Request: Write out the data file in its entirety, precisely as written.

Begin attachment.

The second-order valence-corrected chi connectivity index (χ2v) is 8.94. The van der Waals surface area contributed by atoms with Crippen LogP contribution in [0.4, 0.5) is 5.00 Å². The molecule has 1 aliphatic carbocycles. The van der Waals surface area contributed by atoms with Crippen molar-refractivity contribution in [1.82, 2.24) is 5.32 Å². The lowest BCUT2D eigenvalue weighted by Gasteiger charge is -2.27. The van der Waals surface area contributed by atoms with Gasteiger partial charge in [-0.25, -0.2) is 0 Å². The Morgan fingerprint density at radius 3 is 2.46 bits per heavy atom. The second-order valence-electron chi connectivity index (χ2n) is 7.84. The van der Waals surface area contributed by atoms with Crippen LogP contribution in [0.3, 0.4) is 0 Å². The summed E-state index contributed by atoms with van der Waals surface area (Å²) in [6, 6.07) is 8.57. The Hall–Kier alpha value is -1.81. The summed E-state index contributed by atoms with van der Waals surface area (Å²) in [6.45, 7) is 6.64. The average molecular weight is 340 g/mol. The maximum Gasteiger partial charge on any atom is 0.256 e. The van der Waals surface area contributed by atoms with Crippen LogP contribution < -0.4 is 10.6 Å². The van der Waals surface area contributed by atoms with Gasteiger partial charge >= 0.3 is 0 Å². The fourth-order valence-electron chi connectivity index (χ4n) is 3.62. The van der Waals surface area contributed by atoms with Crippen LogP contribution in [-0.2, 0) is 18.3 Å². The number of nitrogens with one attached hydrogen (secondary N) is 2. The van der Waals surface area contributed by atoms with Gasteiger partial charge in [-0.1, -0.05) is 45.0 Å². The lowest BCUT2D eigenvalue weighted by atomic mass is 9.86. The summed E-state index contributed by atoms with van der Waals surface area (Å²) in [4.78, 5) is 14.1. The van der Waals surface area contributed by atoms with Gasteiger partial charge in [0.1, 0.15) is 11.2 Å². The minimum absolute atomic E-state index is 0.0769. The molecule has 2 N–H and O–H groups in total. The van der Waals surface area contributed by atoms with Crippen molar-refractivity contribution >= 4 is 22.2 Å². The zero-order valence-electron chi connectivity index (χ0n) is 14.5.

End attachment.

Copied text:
The second-order valence-corrected chi connectivity index (χ2v) is 8.94. The van der Waals surface area contributed by atoms with Crippen LogP contribution in [0.4, 0.5) is 5.00 Å². The molecule has 1 aliphatic carbocycles. The van der Waals surface area contributed by atoms with Crippen molar-refractivity contribution in [1.82, 2.24) is 5.32 Å². The lowest BCUT2D eigenvalue weighted by Gasteiger charge is -2.27. The van der Waals surface area contributed by atoms with Gasteiger partial charge in [-0.25, -0.2) is 0 Å². The Morgan fingerprint density at radius 3 is 2.46 bits per heavy atom. The second-order valence-electron chi connectivity index (χ2n) is 7.84. The van der Waals surface area contributed by atoms with Crippen LogP contribution in [0.3, 0.4) is 0 Å². The summed E-state index contributed by atoms with van der Waals surface area (Å²) in [6, 6.07) is 8.57. The Hall–Kier alpha value is -1.81. The summed E-state index contributed by atoms with van der Waals surface area (Å²) in [6.45, 7) is 6.64. The average molecular weight is 340 g/mol. The maximum Gasteiger partial charge on any atom is 0.256 e. The van der Waals surface area contributed by atoms with Crippen LogP contribution < -0.4 is 10.6 Å². The van der Waals surface area contributed by atoms with Gasteiger partial charge >= 0.3 is 0 Å². The fourth-order valence-electron chi connectivity index (χ4n) is 3.62. The van der Waals surface area contributed by atoms with Crippen LogP contribution in [-0.2, 0) is 18.3 Å². The number of nitrogens with one attached hydrogen (secondary N) is 2. The van der Waals surface area contributed by atoms with Gasteiger partial charge in [-0.1, -0.05) is 45.0 Å². The lowest BCUT2D eigenvalue weighted by atomic mass is 9.86. The summed E-state index contributed by atoms with van der Waals surface area (Å²) in [4.78, 5) is 14.1. The van der Waals surface area contributed by atoms with Gasteiger partial charge in [0.1, 0.15) is 11.2 Å². The minimum absolute atomic E-state index is 0.0769. The molecule has 2 N–H and O–H groups in total. The van der Waals surface area contributed by atoms with Crippen molar-refractivity contribution >= 4 is 22.2 Å². The zero-order valence-electron chi connectivity index (χ0n) is 14.5.